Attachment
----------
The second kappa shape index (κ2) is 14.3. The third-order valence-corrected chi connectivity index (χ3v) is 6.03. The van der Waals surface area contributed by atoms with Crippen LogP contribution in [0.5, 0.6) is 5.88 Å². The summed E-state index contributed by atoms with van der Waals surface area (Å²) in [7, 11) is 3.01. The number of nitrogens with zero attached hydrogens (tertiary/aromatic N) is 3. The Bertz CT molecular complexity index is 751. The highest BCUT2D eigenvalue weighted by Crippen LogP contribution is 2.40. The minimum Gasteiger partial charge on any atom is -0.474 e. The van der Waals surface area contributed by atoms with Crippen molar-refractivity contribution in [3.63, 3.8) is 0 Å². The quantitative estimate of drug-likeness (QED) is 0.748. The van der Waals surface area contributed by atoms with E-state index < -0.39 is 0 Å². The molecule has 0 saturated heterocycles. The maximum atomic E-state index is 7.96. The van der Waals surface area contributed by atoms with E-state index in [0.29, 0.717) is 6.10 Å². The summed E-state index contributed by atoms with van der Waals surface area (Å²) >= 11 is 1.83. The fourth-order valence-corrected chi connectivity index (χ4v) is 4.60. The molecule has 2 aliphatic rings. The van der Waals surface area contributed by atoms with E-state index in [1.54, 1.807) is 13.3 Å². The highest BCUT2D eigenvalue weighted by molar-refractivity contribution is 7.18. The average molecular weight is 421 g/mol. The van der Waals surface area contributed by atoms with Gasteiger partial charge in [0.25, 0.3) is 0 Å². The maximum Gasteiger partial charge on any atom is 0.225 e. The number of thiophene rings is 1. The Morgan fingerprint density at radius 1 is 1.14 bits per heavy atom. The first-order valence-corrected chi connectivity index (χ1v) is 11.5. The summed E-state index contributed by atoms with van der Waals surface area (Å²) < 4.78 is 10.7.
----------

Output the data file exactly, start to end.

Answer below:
The second kappa shape index (κ2) is 14.3. The third-order valence-corrected chi connectivity index (χ3v) is 6.03. The van der Waals surface area contributed by atoms with Crippen LogP contribution in [0.5, 0.6) is 5.88 Å². The summed E-state index contributed by atoms with van der Waals surface area (Å²) in [7, 11) is 3.01. The number of nitrogens with zero attached hydrogens (tertiary/aromatic N) is 3. The Bertz CT molecular complexity index is 751. The highest BCUT2D eigenvalue weighted by Crippen LogP contribution is 2.40. The minimum Gasteiger partial charge on any atom is -0.474 e. The van der Waals surface area contributed by atoms with Crippen molar-refractivity contribution in [3.63, 3.8) is 0 Å². The quantitative estimate of drug-likeness (QED) is 0.748. The van der Waals surface area contributed by atoms with E-state index < -0.39 is 0 Å². The molecule has 0 saturated heterocycles. The maximum atomic E-state index is 7.96. The van der Waals surface area contributed by atoms with E-state index in [0.29, 0.717) is 6.10 Å². The summed E-state index contributed by atoms with van der Waals surface area (Å²) >= 11 is 1.83. The fourth-order valence-corrected chi connectivity index (χ4v) is 4.60. The molecule has 2 aliphatic rings. The van der Waals surface area contributed by atoms with E-state index in [1.54, 1.807) is 13.3 Å². The highest BCUT2D eigenvalue weighted by molar-refractivity contribution is 7.18. The average molecular weight is 421 g/mol. The van der Waals surface area contributed by atoms with Gasteiger partial charge in [0.25, 0.3) is 0 Å². The maximum Gasteiger partial charge on any atom is 0.225 e. The number of thiophene rings is 1. The Morgan fingerprint density at radius 1 is 1.14 bits per heavy atom. The first-order valence-corrected chi connectivity index (χ1v) is 11.5. The summed E-state index contributed by atoms with van der Waals surface area (Å²) < 4.78 is 10.7.